|Review Comment: |
This manuscript was submitted as 'full paper' and should be reviewed along the usual dimensions for research contributions which include (1) originality, (2) significance of the results, and (3) quality of writing.
This paper focuses on the problem of crowd-sourcing a few of the sub-tasks in ontology engineering. Because little is known about the effectiveness of crowd-sourcing for ontology engineering, this is welcome and novel piece of research that contributes to the literature on methods for ontology construction.
The authors have clearly articulated three research questions: Which ontology engineering tasks can be crowd sourced? How should they be implemented? Can they scale? The authors present a good review of the prior work and suggest three broad areas: building vocabularies, aligning vocabularies and annotating data. Their own work falls in the category of building vocabularies.
They identify four major tasks that concern building vocabularies: verification of term relatedness, verification of relation correctness, verification of relation type, and verification of domain relevance. All four of these are micro tasks. Verification of relation correctness and relation type require a higher degree of knowledge engineering expertise than the other two tasks.
The authors have implemented a plugin in Protege to crowd source each of these four tasks.
Most of the features in the tool are straightforward and obvious. The feature to perform
recursive tasks takes advantage of the taxonomic structure of the ontology to efficiently
setup tasks to be crowd-sourced.
The evaluation is reasonably well thought out and uses metrics for time, cost, usability and the quality of the ontology produced. The authors use four small ontologies in the domains of finance, wine, tennis and climate change, and one large ontology for humans for their scaling experiments.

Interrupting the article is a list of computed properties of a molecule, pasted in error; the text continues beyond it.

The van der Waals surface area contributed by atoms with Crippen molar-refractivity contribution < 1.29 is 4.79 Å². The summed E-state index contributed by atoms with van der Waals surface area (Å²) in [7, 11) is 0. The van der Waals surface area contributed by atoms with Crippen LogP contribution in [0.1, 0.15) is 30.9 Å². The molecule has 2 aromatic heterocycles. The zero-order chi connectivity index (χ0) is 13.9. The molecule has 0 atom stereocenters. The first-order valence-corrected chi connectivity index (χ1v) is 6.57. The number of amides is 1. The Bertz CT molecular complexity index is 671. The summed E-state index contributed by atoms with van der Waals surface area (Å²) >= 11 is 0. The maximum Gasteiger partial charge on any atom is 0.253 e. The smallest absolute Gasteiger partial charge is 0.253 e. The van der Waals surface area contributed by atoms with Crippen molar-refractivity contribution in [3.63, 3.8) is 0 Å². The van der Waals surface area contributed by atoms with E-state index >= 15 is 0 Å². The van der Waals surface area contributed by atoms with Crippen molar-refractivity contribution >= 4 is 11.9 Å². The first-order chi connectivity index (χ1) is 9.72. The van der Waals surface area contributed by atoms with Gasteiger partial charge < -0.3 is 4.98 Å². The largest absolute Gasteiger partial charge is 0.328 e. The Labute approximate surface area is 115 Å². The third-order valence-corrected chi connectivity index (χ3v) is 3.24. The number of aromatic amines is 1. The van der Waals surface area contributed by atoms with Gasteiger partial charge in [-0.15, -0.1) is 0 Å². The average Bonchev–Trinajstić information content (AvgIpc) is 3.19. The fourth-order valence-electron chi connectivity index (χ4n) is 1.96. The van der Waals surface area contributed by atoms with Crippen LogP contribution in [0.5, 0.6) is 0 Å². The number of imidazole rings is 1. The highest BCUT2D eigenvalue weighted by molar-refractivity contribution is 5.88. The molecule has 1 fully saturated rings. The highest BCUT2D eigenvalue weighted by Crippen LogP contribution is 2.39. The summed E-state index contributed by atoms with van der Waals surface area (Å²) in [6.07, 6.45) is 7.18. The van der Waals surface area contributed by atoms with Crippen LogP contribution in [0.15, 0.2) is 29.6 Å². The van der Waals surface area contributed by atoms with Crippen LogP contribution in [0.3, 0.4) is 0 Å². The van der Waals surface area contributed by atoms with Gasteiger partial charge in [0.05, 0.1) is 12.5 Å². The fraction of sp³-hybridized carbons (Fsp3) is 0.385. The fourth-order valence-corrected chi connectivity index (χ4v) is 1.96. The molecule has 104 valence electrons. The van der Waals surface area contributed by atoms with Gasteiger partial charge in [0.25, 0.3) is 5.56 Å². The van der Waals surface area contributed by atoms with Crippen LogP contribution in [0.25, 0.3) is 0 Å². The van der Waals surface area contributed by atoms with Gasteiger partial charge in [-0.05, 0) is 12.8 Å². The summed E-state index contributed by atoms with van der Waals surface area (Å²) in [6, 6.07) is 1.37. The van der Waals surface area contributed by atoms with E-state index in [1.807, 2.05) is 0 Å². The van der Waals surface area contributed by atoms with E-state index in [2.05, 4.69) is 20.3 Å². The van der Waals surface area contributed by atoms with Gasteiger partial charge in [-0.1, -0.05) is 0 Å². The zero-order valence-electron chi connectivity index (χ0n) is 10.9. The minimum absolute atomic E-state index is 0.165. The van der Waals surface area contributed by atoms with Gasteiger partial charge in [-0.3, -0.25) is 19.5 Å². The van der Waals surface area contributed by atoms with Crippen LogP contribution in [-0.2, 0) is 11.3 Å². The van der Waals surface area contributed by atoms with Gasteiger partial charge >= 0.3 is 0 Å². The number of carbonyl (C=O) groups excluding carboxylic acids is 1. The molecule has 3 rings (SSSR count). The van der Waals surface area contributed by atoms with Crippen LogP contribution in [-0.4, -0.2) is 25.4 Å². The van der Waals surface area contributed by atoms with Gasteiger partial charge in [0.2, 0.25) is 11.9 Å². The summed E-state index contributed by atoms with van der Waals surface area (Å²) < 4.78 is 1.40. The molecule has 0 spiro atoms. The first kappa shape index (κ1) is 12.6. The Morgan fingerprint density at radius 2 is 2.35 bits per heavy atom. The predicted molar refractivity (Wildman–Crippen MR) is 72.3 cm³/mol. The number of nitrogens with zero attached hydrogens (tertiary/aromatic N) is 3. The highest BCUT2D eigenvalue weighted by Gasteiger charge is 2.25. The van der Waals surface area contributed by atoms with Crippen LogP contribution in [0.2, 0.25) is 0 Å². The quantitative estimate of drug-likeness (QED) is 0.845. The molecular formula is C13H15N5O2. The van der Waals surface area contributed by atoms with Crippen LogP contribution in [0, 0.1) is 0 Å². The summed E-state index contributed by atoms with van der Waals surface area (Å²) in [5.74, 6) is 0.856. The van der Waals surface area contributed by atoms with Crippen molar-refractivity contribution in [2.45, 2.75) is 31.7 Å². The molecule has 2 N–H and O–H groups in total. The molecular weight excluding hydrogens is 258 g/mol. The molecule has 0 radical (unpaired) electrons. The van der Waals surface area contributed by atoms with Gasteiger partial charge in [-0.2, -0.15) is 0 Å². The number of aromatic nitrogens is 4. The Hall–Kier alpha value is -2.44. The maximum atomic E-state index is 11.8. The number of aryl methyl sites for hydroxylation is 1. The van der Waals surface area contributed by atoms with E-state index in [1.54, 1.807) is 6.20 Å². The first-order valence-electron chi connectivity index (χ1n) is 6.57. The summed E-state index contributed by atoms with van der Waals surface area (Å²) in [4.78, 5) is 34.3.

The results show that by crowd sourcing the authors are able to observe significant reductions in cost and time taken for domain relevance, subsumption correctness, and
instance of correctness tasks. The usability was observed at approximately 85%.
For the relation domain specification, the inter-rater agreement went down. This was
expected as this is a more complex task and the authors did nothing to ensure
good accuracy. For the scalability experiments, the authors were able to show similar improvements.
While I found the research reported in the paper to be systematic and thorough, but it is
still limited to very simple tasks. It is unclear how much fraction of the overall
ontology development cycle is devoted to each of the tasks studied. For example, if the
ontology relevance task takes only 1% of the overall ontology development time, and if
the authors even achieve 50% improvements, it makes little contribution to reducing
the overall cost.
The authors seem to be stuck in the old-fashioned paradigm for crowd sourcing where
each micro task is a low skill task. It is unclear if ontology development really
lends itself to such decomposition, and whether it will always require higher quality,
and perhaps, even paid crowd labor for the tasks. To see one example of going beyond
low-skill micro tasks, see the recent work on flash teams: http://stanfordhci.github.io/flash-teams/
The authors really need to be thinking beyond the micro task/low skill crowd labor model.
Given that ontology engineering will require higher level of skills,could they think of
ways in which some of the expertise required could be codified in the tool? or, the crowd
could be enlisted to go through some minimal training in exchange for paid work? One possible approach is to build in relation selection guidelines that provide a framework for
users for choosing relations. For example, consider the work reported in: http://cogsys.org/pdf/paper-9-3-17.pdf